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Rinne, Preds Continue to Beat the Odds

by Thomas Willis / Nashville Predators

Much like the franchise that drafted him, Pekka Rinne’s time in the National Hockey League looked like something that would never happen.

The backup to Niklas Backstrom for a Finnish League team in 2004, Nashville Predators scouts, including European Scout Janne Kekalainen, were hard pressed to see Rinne play in anything more than warmups. Even when the Preds took a gamble on the 6-foot-5 goalie by selecting him with the final pick of the eighth round of the 2004 NHL Entry Draft, the anything but a can’t-miss prospect had a long shot at ever playing in the NHL.

“I wasn’t a big prospect or anything like that, so you feel like an underdog, ” Rinne said. “I was very happy and surprised when I was drafted.”

Part of Rinne’s astonishment at being selected stemmed from the fact that he’d gone undrafted in the two drafts prior to 2004. When scouts came to Oulu, Finland, they usually weren’t there to see him, but instead the highly-touted Backstrom. Once the Finn was ultimately selected as a 21-year-old, 257 names, 29 of which belonged to goalies, were called before his.

Being considered a long shot was nothing new to the organization that took a chance on Rinne; the Predators were something of a late-round pick themselves. When the NHL expanded to Nashville in 1997, hockey in the South was “never supposed to work.”

“When you’re an undrafted or late pick, there are certainly some unique obstacles that other players don’t have to face,” said Preds General Manager David Poile, who drafted Rinne 11 years ago. “You can see a desire in those [underdog] players that makes it possible for guys that are special like Pekka to finally make it. There has to be a really intense work ethic and a never, ever give up attitude and you can see that in our franchise as a whole, too.”

Establishing roots in Music City took years of patience and hard work from the NHL’s “underdog” franchise, not unlike the steep barrier of entry that faced Rinne when he came to North America in 2005. The goalie spent three years developing with the Milwaukee Admirals in the American Hockey League before earning his first real chance to be the Predators starter.

Rinne says the same determination mentioned by Poile was a key driver in his work to claim a place in the NHL.

“There are only two spots on every team, and we had really good goalies in Tomas Vokoun and Chris Mason, so it took some time,” Rinne said. “But I knew that if things went well, and I kept working hard, then I would get a chance...I think that I got better as a hockey player, learned the lifestyle, the language and skills like that when I was in Milwaukee. That hard work paid off.”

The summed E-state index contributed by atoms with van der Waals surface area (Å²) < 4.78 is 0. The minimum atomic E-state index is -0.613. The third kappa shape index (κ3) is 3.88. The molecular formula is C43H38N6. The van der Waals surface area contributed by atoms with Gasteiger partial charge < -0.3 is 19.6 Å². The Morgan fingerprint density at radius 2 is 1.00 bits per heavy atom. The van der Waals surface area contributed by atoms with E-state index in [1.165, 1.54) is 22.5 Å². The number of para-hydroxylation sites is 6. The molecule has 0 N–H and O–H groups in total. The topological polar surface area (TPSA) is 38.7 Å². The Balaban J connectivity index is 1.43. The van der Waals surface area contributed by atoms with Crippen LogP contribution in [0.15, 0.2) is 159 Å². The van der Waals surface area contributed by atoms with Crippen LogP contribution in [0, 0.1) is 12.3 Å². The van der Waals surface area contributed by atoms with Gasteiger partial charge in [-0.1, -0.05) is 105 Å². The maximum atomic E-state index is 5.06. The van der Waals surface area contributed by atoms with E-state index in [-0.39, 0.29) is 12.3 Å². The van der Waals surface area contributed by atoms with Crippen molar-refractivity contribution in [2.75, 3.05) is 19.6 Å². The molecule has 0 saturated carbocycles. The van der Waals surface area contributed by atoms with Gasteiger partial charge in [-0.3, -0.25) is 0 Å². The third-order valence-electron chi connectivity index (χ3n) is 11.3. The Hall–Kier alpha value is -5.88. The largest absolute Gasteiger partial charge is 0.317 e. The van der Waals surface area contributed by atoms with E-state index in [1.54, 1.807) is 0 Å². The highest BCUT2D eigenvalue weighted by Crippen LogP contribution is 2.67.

The Kempele, Finland, native went on to win 29 games with a .917 save percentage in his rookie season; not bad for a player that Poile said required some “inside knowledge from Kekalainen” to even be considered worth a draft selection.

Making the NHL and producing a strong first campaign is one thing, but it’s what Rinne and the Predators franchise have done in the seasons since that make a story worth telling. Years of dedication and perseverance have seen the accolades pile up for the netminder and a rock solid fanbase form in Nashville.

In further proof of their reliance on the other, Rinne recorded his 200th win in the NHL on Saturday against Los Angeles, the same victory that was No. 600 overall for the Predators. All this in a season featuring attendance and on-ice performance records for the League’s “little engine that could” franchise.

“That’s why Nashville and Rinne are a perfect fit,” Poile said. “A lot of people said that hockey would never work in Nashville and now we’re selling out nearly every game, having a great year and we’re at the top of the standings in the National Hockey League. He too faced his challenges, but hard work got him where he is today.”

Where Rinne is currently, is second in the NHL in wins and in the Top 5 in save percentage and goals-against average. He’s come back from an injury that forced him to miss 51 games in 2013-14 to once again be one of the League’s best goaltenders and has guided the Preds to the cusp of their first playoff berth in three years.

Pekka Rinne is synonymous with us being successful,” Poile said. “The last two years, with Rinne not being at 100 percent, we didn’t make the playoffs either time. This year, he comes back, he’s the ‘old Pekka’ if you will, and now our team is not only back in the playoffs but one of the best teams in the NHL.”

Once one of the names above Rinne on the Predators depth chart, Vokoun agrees that the 32-year-old’s season has been a special one, even for a player with his talents.

“He can move like a guy that’s 5-foot-7, and he has all the tools in the toolbox,” Vokoun said of Rinne prior to a Preds game on Feb. 26. “He’s also a good guy and he works hard...Hopefully, the Preds can keep this great thing they have going into the playoffs and take it as far as they want. When you have a team like this, you want to win the Cup. They have a really, really good shot this year.”

Rinne, like the franchise that drafted him, remains humble about what’s been accomplished over the years and during this season in particular. No. 35 says he’s simply ready to focus on the next set of milestone victories.

“I’m proud of the 200 wins, and hopefully there’s a lot more to come,” Rinne said.

Hopefully, for the pairing of long-shot franchise and goaltender, the next group of memorable wins come this spring.

It’ll just require hard work and a never, ever give up attitude.

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